With only this flimsy premise as a base, it is fairly astonishing and, for fans, edifying, how quickly, completely, and delightfully Greendale morphs from the nondescript community college with its one toe in the real world into a dense, multi-layered post-apocalyptic wasteland, a la Waterworld or George Miller’s classic The Road Warrior. Students and faculty alike (the “non-awesome” who were incentivized by Abed “to do awesome things”) lose their manners and scruples almost instantly, turning into dystopian gang leaders (Chang, channeling The Warriors, Prof. Hickey, perhaps channeling Spielberg’s Duel), victimized loners (Prof. Duncan, Britta initially) or Han Solo/Snake Plissken-lite self-styled badasses (Abed, Troy, Jeff, Annie) as the remaining cast of dozens variously staff, attack or defend a ramshackle oasis/pirate cove run by Shirley in the episode’s terrific, action-packed set piece.

The first half of “Geothermal Escapism” is deliriously inventive, and laugh out loud surprising. Had it been merely content to follow this string to the end, it still would be a superior entertainment, but showrunner Dan Harmon has never seemed interested in paths of lesser resistance. Even as Professor Hickey attacks “Shirley Island” behind the wheel of a fearsome, fire extinguisher-powered DIY Zamboni and Jeff and Britta engage in an epic plunger fight, stubbornly debating a knock-knock joke they both refuse to properly finish (a metaphor for their larger relationship), the high stakes game behind this forbidding new world is revealed to merely be Abed’s elaborate attempt to avoid coming to terms with his best friend Troy’s imminent departure. The metaphorical lava is all too real to him, and in Greendale’s elastic reality, it becomes both tangible and deadly.

The seriousness with which Harmon and his staff treat this development, and the care with which the characters take Abed, is a tribute to the fact that Harmon loves the study group as much as Community’s fans do, and is the ultimate validation of his unprecedented return to run the show after a year in corporate exile. The solution Troy and Britta (Gillian Jacobs, though a crack comedienne, has never gotten quite this kind of emotional and physical showcase before, and she shines throughout) arrive at is quintessentially Harmon-esque, and Troy’s goodbye to the study group is properly emotional without being sappy. For a show that seems sometimes to be nothing more than pop culture-mined creativity run amok, Community’s first responsibility is consistently to its characters. Oh yeah, and its jokes are both clever and funny as hell…but, yes, character first, always.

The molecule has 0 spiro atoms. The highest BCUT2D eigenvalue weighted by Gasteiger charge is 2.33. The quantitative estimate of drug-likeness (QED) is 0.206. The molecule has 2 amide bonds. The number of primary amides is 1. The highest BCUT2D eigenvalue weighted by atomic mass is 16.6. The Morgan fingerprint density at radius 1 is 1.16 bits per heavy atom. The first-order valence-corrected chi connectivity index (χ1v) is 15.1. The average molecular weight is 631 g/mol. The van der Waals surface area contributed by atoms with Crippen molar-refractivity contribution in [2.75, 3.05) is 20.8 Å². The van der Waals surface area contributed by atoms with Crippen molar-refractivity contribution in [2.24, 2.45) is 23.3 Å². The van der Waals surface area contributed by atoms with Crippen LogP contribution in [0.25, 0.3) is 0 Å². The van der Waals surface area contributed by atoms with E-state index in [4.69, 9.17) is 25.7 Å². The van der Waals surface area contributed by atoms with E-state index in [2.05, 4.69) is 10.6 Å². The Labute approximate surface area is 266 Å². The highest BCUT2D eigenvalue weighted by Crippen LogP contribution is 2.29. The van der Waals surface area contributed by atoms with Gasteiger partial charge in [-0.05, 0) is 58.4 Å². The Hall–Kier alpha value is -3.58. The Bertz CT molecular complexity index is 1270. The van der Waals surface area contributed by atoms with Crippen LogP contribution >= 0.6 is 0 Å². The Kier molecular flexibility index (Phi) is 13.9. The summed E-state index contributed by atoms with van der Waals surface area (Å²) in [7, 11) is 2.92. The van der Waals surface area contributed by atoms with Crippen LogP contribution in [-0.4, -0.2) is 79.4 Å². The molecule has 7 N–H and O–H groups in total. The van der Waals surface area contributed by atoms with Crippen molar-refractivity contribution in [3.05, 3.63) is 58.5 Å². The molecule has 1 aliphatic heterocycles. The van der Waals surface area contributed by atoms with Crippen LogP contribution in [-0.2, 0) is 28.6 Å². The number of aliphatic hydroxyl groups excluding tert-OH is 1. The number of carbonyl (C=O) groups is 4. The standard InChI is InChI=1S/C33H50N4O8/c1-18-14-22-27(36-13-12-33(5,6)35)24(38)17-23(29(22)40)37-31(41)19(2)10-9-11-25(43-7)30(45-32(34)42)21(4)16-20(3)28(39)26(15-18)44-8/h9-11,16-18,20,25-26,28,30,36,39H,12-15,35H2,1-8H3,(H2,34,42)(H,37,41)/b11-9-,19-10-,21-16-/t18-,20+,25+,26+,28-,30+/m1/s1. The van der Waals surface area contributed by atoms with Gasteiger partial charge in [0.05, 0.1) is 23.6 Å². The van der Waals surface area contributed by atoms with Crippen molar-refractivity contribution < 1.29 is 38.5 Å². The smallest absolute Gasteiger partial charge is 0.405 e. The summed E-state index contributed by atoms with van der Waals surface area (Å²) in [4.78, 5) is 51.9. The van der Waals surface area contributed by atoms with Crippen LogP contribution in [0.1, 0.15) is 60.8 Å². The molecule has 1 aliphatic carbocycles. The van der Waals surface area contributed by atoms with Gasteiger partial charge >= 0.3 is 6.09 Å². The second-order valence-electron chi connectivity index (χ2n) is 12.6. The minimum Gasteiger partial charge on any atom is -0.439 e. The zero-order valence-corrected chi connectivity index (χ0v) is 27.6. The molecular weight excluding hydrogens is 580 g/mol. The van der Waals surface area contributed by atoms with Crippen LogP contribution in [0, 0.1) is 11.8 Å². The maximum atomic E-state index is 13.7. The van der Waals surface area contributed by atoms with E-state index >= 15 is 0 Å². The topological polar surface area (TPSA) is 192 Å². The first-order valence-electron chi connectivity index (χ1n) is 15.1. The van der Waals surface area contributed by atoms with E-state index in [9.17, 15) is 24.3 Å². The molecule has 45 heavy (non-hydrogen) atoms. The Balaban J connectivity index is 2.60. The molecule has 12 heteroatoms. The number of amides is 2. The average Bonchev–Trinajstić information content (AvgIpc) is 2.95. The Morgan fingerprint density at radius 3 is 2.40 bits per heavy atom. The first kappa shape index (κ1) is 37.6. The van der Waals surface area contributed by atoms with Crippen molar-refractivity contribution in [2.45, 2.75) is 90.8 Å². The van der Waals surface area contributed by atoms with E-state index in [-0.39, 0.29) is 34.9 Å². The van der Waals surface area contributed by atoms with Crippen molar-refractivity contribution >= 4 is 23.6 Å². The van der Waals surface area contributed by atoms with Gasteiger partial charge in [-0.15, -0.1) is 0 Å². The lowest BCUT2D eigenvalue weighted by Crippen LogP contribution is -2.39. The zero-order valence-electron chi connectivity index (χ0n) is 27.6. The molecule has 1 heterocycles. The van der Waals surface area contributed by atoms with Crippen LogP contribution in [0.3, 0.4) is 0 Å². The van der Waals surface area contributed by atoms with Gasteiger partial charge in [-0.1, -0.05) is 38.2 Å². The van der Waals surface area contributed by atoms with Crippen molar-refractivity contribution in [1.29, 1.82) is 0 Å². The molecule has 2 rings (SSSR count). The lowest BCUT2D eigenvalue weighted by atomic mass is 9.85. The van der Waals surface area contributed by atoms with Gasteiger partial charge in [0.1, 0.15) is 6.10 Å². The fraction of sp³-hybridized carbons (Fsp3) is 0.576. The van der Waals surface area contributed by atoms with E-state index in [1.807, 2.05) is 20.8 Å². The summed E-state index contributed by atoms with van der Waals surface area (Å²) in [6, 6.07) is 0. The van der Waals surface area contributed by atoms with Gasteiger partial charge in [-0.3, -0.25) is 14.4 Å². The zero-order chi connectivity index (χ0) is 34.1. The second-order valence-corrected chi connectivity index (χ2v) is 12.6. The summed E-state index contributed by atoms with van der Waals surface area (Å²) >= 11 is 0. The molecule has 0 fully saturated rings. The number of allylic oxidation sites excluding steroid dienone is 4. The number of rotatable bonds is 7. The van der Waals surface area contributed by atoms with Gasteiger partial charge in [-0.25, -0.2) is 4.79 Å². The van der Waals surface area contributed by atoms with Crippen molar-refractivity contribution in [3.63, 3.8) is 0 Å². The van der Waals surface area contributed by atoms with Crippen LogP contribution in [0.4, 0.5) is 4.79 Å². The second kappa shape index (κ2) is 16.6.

Pierce was a useful, amusing but ultimately problematic presence, and Breaking Bad alumnus Jonathan Banks is doing fine work so far as his irascible proxy, Professor Buzz Hickey. Here’s hoping he continues to gain both traction and personality and becomes a permanent cast member for the increasingly probable season six (and, of course, in the inevitable movie…if Veronica Mars crowdsourced almost $6 million for its upcoming screen debut [yay!], I imagine Community’s Kickstarter campaign would equal or maybe even top it). Losing Troy is, of course, another matter, one I feel might have proven deadly if not fatal on almost any other show. I had all the cause for concern going into Community season five I needed, thanks. If David Guarascio and Moses Port, the unfairly put upon showrunners of season four, ultimately failed in their task to elegantly work around the absence of not just Pierce but also Harmon (now inarguably the show’s most critical element), then Harmon’s task with season five has been to find a reason for Community to exist at all, even as he grooms an eventual replacement for Pierce and finds a way to write out what, in Troy, is one of the show’s most beloved characters.